Author Archives: Julia Rodrigues Casella Hommes

About Julia Rodrigues Casella Hommes

Julia is a researcher for the Institute of Art and Law.

New issue of Art Antiquity & Law available now

Posted on: January 16, 2020 by Julia Rodrigues Casella Hommes

As we leave behind the festive season, the latest issue of Art Antiquity & Law has just been released in time for you to start the new year with the latest in-depth analyses from the world of art and cultural heritage law. Adam Jomeen writes about street photography and compares the legal treatments afforded to […]

Combatting Money Laundering in the Art Trade: Changes for Europe and the UK

Posted on: January 10, 2020 by Julia Rodrigues Casella Hommes

Important changes are imminent for the art market as the 5th EU Anti-Money Laundering Directive enters into force in the UK this Friday, the 10th of January 2020. The directive has been hurriedly transposed into UK law through the Money Laundering and Terrorist Financing (Amendment) Regulations 2019, which were laid before Parliament on the 20th […]

New issue of IAL’s Art Antiquity and Law journal just released

Posted on: October 24, 2019 by Julia Rodrigues Casella Hommes

Marking the beginning of a new academic year, the latest issue of Art Antiquity & Law, IAL’s quarterly journal, is hot off the press and brings a number of articles ranging from topics such as musical instruments and their legal framework to arbitration, art theft, export of cultural goods and the repatriation claims for the […]

The Royal Shakespeare Company severed its ties with British Petroleum

Posted on: October 18, 2019 by Julia Rodrigues Casella Hommes

As London is once more taken over by climate change protests, a recent news story from the Royal Shakespeare Company (RSC) serves as yet another (very timely) reminder that the arts and cultural sector can no longer remain isolated from the climate change debate, as we have previously discussed here. Just days before Extinction Rebellion’s […]

September brought important developments for collections management

Posted on: October 4, 2019 by Julia Rodrigues Casella Hommes

September was, as usual, an eventful month for the art world and the cultural heritage sector. After the lull of the summer months, there were a number of interesting events and developments that took place both in the UK and abroad. Today, we will be looking at two developments that were important from a collections […]

Censorship during Rio de Janeiro’s Book Biennial was not upheld by Brazil’s Supreme Court

Posted on: September 27, 2019 by Julia Rodrigues Casella Hommes

It might come as a surprise that a Marvel comic book for children could stir so much controversy to the point of having the mayor of one of Brazil’s largest cities ordering its seizure from a book fair, followed by a rushed lawsuit at the state courts and a subsequent ruling from the country’s Supreme […]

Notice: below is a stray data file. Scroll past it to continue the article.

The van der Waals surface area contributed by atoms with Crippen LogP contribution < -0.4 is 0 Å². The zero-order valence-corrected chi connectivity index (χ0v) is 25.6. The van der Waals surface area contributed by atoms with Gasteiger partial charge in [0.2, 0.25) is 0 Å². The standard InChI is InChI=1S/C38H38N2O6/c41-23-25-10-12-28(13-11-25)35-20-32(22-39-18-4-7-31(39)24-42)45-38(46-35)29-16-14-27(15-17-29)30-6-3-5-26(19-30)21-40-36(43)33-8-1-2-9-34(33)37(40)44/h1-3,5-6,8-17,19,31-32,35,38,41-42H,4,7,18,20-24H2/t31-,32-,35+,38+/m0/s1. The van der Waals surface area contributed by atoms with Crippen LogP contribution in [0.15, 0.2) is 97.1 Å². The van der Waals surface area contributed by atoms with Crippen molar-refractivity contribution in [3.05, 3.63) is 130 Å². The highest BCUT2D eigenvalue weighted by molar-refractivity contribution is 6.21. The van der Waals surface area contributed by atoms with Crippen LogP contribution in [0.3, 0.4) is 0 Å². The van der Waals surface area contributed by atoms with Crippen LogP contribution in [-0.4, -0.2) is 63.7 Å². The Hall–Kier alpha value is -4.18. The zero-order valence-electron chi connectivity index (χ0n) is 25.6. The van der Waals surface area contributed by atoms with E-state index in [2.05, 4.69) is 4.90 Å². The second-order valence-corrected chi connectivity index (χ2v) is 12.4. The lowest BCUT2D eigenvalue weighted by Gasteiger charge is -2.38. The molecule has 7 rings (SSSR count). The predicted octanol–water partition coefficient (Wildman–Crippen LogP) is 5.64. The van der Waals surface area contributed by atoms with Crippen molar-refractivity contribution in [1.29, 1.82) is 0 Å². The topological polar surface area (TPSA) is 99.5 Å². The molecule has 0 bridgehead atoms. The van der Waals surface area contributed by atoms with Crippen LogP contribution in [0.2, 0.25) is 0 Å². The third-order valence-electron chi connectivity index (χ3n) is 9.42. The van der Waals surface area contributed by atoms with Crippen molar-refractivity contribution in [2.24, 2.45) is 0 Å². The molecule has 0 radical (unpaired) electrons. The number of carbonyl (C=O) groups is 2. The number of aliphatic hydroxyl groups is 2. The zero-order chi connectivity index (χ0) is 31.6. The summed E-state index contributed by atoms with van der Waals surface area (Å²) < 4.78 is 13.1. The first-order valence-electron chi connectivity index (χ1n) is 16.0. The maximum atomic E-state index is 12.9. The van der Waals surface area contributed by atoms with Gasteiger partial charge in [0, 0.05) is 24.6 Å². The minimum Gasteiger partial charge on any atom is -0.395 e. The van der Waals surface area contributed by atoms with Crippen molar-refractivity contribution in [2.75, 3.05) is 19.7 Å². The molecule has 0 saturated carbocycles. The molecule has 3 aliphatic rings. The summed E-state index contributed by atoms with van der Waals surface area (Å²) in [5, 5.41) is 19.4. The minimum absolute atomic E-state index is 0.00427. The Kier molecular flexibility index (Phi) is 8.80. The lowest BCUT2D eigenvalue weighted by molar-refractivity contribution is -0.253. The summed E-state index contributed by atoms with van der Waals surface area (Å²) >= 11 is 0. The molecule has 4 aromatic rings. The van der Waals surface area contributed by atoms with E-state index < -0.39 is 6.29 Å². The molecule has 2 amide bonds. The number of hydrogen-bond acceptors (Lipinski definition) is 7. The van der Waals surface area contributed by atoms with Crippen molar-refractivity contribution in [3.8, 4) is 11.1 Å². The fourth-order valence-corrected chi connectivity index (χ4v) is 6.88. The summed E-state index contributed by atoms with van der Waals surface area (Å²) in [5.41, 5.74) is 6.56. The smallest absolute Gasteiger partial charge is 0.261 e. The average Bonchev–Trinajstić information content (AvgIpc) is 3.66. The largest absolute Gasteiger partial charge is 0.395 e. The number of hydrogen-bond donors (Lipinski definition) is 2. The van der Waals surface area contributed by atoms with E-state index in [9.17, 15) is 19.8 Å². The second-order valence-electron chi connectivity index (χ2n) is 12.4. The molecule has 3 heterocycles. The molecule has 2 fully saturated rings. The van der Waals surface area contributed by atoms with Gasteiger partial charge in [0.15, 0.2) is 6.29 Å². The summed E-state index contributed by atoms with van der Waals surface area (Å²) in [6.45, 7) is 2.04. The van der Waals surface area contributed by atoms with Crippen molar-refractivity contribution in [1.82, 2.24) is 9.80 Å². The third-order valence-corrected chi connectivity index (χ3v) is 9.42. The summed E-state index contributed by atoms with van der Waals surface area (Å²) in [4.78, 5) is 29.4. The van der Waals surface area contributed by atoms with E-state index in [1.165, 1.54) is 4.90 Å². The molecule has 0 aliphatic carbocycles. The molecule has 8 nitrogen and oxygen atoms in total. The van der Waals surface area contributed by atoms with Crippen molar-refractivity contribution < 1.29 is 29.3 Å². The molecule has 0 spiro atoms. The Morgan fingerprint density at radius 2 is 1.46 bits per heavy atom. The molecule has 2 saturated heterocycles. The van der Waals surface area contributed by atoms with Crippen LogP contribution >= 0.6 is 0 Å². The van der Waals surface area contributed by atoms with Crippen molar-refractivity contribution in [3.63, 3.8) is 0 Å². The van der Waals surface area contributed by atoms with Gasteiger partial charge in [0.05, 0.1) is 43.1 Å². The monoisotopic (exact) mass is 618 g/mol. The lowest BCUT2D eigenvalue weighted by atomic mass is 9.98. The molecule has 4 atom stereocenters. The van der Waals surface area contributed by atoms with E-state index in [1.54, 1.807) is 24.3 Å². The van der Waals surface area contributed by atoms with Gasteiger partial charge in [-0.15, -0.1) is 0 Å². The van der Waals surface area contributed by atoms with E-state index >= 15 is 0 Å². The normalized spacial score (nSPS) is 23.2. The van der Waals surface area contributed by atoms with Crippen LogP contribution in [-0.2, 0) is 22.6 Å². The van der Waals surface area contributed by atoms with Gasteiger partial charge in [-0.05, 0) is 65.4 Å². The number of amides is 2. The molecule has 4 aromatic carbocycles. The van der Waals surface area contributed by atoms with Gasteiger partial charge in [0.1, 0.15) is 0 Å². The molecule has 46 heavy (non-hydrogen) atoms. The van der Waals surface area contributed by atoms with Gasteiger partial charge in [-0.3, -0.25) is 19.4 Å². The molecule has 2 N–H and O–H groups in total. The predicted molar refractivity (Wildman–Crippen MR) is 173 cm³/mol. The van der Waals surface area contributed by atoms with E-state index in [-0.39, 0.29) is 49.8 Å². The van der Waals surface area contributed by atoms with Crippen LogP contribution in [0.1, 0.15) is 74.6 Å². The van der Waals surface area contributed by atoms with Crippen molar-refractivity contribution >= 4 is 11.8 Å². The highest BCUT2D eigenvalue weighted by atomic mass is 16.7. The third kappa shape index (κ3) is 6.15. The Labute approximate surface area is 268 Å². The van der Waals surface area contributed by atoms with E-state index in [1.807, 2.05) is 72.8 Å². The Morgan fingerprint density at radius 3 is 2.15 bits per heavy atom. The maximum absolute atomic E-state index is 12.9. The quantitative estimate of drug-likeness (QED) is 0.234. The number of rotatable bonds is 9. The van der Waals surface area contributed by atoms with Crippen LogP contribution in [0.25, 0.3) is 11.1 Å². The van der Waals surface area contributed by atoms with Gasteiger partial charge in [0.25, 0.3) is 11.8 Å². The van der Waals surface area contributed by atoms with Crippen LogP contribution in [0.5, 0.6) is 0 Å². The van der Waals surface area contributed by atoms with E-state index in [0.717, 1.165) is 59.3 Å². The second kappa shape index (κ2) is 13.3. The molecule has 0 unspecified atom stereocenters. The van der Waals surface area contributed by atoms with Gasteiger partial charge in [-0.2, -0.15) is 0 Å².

Developments from the US-China Trade War and how the art market is affected

Posted on: September 19, 2019 by Julia Rodrigues Casella Hommes

In what at first glance seems like a distant topic for cultural heritage and art law, the ongoing trade war between the US and China has escalated further with clear implications for the art market and many other countries as well. We have previously covered this topic here and here, when last year the threat […]

Notre Dame Fire leads to environmental lawsuit

Posted on: August 27, 2019 by Julia Rodrigues Casella Hommes

Following the devastating fire at Notre Dame Cathedral last April in Paris, which we covered here, and in yet another example of how climate activism has recently become entangled with the arts and the cultural sector, there has been strong criticism from one environmental activist group in Paris regarding lead poisoning concerns. In case you […]

From ivory ban to ivory war? The trade controversy continues to sizzle

Posted on: July 29, 2019 by Julia Rodrigues Casella Hommes

The debate on the elephant ivory ban in the UK, which we have previously covered on the IAL blog here and here, seemed to have reached a conclusion as the 2018 Ivory Act received royal assent in late December last year. However, since then there have been two important developments. Firstly, activists have been campaigning […]

To deal or not to deal: provenance and morality in recent sale at Christie’s

Posted on: July 26, 2019 by Julia Rodrigues Casella Hommes

Earlier this month, controversy surrounded one particular lot in the ‘The Exceptional Sale’ at Christie’s in London. The object of the controversy was ‘An Egyptian Brown Quartzite Head of the God Amen with the features of the Pharaoh Tutankhamen’, dated to the Reign of Tutankhamen, c. 1333-1323 BC, New Kingdom, 18th Dynasty. The lot (no. 110) […]